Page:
Skrip - tyur' - i - ent: adj. Possessing the violent desire to write.


#013 In which our hero reveals ad exec archtypes.

As previously mentioned, I work in an advertising agency. And, as previously ranted, I work with account executives which range from "helpful" to "embarrassingly dumb." Conveniently, they, as a group, typify just about every type of AE I've worked with in the past. So, in no specific order, our cast of characters:

The Guy's Guy. The halls of advertising agencies are filthy with these guys. These are the same mostly handsome fellows that shouted obscenities at me from frat house lounge chairs as I walked to the Violet Femmes concert. They smooze their clients over nine holes of golf and comment on the great rack of the drink girl. Some are really good guys; undeserving of my disdain - but most are not. Define themselves by the size of their car, house and bar tab. Built to go far in the business.

The Limited Mobility Matron. Next to The Guy's Guy, the most common type of AE I've encountered. Reasonably hard-working, upwardly-minded woman. Generally a little overweight and not that attractive. Personalities range from sweet to eye-gougingly annoying. This AE has reached the mid-way point in her career, and isn't going to advance much further for a variety of reasons. Chief among them, sadly, is the fact that she isn't cuter. Like it or not, the advertising industry is based on style and appearance, and this attitude trickles down to the human level as well. Men ( who make up the majority of our clients), if they can't deal with The Guy's Guy, want to deal with The Unqualified But Sexy Trollop.

The Ernest Stress Case. Generally an assistant under the control of a full-blown AE. Nice personality, friendly demeanor, hardworking - all of which instantly flies out the window when faced with any real decisions. Usually go mad with perceived power and make unreasonable demands on creative when handling an account for their AE. Are generally ignored or placated until the real AE returns. Will ultimately burn out and switch careers to something less stressful, like air traffic controller.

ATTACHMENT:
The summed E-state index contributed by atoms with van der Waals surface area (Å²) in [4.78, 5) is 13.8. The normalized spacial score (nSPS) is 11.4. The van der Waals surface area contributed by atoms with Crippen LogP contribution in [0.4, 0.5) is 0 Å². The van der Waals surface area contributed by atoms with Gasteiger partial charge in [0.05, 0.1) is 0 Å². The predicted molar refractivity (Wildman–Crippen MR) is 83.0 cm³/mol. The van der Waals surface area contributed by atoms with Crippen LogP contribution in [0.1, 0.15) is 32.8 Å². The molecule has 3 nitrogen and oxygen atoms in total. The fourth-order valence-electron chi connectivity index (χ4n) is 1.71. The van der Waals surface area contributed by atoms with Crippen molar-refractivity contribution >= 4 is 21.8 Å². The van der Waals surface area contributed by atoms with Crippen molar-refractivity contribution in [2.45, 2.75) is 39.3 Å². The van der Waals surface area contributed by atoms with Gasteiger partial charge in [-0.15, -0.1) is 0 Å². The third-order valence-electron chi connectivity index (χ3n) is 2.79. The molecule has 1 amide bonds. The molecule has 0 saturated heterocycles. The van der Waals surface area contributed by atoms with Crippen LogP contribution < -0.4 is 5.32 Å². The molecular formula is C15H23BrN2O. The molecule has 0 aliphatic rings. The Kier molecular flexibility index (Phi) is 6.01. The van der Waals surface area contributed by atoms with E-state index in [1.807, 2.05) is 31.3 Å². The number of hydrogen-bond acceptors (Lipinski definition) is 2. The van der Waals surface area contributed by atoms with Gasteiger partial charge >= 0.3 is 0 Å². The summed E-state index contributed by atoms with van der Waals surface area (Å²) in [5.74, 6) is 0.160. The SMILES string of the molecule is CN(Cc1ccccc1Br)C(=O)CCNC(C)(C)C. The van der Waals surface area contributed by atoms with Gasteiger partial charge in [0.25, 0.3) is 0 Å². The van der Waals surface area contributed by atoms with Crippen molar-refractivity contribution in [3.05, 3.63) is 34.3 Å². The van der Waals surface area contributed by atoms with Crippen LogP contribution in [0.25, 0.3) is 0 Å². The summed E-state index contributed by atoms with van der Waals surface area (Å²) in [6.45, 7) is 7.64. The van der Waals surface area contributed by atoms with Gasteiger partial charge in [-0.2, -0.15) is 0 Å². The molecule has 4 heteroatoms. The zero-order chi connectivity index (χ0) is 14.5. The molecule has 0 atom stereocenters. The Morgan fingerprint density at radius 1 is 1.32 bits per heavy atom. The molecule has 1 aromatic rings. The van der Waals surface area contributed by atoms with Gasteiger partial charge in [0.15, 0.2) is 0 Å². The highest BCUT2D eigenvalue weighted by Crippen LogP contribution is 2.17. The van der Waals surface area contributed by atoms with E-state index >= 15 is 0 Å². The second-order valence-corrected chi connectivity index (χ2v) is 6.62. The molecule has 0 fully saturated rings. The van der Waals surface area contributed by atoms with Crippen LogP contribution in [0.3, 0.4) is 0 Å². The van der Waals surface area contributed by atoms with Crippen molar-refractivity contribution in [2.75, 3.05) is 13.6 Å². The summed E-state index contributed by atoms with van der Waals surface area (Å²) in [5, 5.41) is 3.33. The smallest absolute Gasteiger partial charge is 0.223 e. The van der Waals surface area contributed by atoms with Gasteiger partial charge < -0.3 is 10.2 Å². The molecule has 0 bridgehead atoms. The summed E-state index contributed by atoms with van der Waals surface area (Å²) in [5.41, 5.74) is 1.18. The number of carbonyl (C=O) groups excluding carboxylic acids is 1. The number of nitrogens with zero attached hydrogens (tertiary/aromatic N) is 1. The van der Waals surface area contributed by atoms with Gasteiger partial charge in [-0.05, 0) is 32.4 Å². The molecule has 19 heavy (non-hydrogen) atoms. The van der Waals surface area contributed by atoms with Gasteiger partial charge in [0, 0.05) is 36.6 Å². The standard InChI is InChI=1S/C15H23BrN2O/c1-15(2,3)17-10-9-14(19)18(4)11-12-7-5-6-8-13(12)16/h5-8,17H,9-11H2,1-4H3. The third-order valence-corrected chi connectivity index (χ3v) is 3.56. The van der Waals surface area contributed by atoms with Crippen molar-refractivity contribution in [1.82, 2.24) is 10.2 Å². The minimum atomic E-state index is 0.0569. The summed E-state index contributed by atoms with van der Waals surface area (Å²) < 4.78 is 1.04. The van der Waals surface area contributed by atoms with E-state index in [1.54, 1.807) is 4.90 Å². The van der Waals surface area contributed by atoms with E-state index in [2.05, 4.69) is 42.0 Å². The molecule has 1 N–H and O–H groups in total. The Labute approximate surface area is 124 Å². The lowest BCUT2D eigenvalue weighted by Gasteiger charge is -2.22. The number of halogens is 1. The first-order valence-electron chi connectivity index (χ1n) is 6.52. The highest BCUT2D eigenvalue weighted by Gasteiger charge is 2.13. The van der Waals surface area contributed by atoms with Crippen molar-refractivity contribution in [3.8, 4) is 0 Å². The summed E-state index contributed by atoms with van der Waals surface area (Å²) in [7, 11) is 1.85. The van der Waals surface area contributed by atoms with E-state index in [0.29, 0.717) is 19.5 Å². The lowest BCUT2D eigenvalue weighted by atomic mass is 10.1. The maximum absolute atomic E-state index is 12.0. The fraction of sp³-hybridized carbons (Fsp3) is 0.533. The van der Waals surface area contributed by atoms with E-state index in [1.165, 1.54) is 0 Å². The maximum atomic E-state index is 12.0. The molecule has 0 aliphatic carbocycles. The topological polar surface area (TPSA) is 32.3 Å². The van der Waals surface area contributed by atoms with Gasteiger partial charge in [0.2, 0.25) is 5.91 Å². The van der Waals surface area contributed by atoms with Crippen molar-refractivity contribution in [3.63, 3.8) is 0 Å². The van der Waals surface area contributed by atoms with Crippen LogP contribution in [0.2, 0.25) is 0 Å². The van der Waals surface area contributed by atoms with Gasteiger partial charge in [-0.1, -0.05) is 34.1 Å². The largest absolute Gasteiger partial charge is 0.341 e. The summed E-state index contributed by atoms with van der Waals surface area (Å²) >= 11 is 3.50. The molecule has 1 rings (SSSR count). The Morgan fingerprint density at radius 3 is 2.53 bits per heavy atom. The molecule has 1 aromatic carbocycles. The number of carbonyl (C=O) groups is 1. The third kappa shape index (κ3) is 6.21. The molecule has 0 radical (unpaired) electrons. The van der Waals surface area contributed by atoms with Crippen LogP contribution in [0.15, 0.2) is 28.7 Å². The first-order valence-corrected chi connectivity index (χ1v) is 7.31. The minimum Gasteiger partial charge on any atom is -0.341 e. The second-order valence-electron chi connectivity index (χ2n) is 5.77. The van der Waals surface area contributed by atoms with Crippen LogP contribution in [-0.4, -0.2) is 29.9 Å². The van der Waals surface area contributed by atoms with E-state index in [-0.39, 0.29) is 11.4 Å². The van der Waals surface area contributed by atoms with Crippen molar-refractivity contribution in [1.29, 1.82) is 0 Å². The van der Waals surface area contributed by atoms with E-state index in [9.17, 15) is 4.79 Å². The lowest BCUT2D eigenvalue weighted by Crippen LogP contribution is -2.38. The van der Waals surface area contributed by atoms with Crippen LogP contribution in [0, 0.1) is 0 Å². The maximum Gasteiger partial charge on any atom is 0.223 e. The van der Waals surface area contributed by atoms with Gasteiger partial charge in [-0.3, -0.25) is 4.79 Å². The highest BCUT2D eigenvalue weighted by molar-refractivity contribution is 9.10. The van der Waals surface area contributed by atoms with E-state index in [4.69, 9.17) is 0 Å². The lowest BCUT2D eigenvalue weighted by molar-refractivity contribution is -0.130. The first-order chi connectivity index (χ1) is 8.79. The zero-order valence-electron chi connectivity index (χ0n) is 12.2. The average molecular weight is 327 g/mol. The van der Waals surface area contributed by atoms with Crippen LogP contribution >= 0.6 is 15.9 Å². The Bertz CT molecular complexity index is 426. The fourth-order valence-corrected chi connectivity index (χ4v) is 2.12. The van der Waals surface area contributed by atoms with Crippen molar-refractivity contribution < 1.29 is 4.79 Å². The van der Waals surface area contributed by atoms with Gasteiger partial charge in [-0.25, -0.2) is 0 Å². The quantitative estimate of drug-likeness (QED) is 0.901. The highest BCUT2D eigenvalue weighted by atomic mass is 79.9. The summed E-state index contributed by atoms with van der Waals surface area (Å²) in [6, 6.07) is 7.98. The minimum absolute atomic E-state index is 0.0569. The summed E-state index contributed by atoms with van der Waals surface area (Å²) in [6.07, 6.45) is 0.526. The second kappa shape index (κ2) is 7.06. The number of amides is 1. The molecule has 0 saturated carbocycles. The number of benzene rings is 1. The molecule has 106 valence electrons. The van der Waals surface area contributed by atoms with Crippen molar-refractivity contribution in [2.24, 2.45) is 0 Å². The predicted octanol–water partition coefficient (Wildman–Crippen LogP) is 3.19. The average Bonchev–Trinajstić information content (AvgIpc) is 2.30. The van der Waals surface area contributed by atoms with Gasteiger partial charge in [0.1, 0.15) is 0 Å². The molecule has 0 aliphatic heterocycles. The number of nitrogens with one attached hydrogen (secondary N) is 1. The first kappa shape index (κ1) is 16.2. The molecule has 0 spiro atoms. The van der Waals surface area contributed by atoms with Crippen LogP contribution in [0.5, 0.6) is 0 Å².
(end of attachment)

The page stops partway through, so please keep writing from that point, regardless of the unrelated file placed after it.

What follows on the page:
The Cognizant Short-Timer. This person is on their way out, because of looming budget cuts, relocation, or general dissatisfaction. Depending on their level of bridge-burning, they either strive to do a good job up until the end, or spend their days playing online mahjong as their accounts crumble around them.

The Sad Sack. The AE that's been kicked too many times while he's down. Unwilling to voluntarily contribute anything to the process in fear that he'll open himself up for more ridicule. Often an older man that's just trying to wait it out until retirement; but can also be a young guy that manifests the behavior early in their career. Sadly, they will have a lasting career in the industry, working almost exclusively on accounts that involve me.

The Unqualified But Sexy Trollop. Exclusively female AE's characterized by beautiful hair, big tits, and a complete lack of organizational or customer service skills. Their incompetence will be overlooked by their supervisors since clients will request that the Trollop work on their account personally... often requiring several meetings a month. Her career will proceed swimmingly until she drops the ball in a major fashion; resulting in her being fired by the agency and almost instantly hired by the client she previously served. Tragically, there are no Sexy Trollops at my current place of business. However, I did work with one at my last employer... her (wildly successful) client retention strategy involved low-cut shirts, short skirts and no bra.

The Asshole. Maybe he used to be the Sad Sack or the Guy's Guy, but now he's all Asshole. Abrasive, demanding, and never satisfied with the end result. Will make needless copy changes or art direction to "fix" a problem, often at the cost of the integrity of the work. Never likes anything, but rather finds the work "acceptable" or "good enough to present." Very successful in the business but goes home at night to an empty apartment, quietly drinking milk to soothe his ulcer.

The Buddy. Not content to be your co-worker, this AE also needs to be your close, personal friend. Initiates conversations about his weekend and asks how your kids are doing, almost pausing long enough for you to answer before he updates you on his latest fantasy football team results. Every request is a "favor," and begins every encounter with some bit of your personal minutia saved just for the occasion: "Hey, how's your grandmother doing? Good? Great! Hey, as a personal favor to me could you completely re-write this ..."


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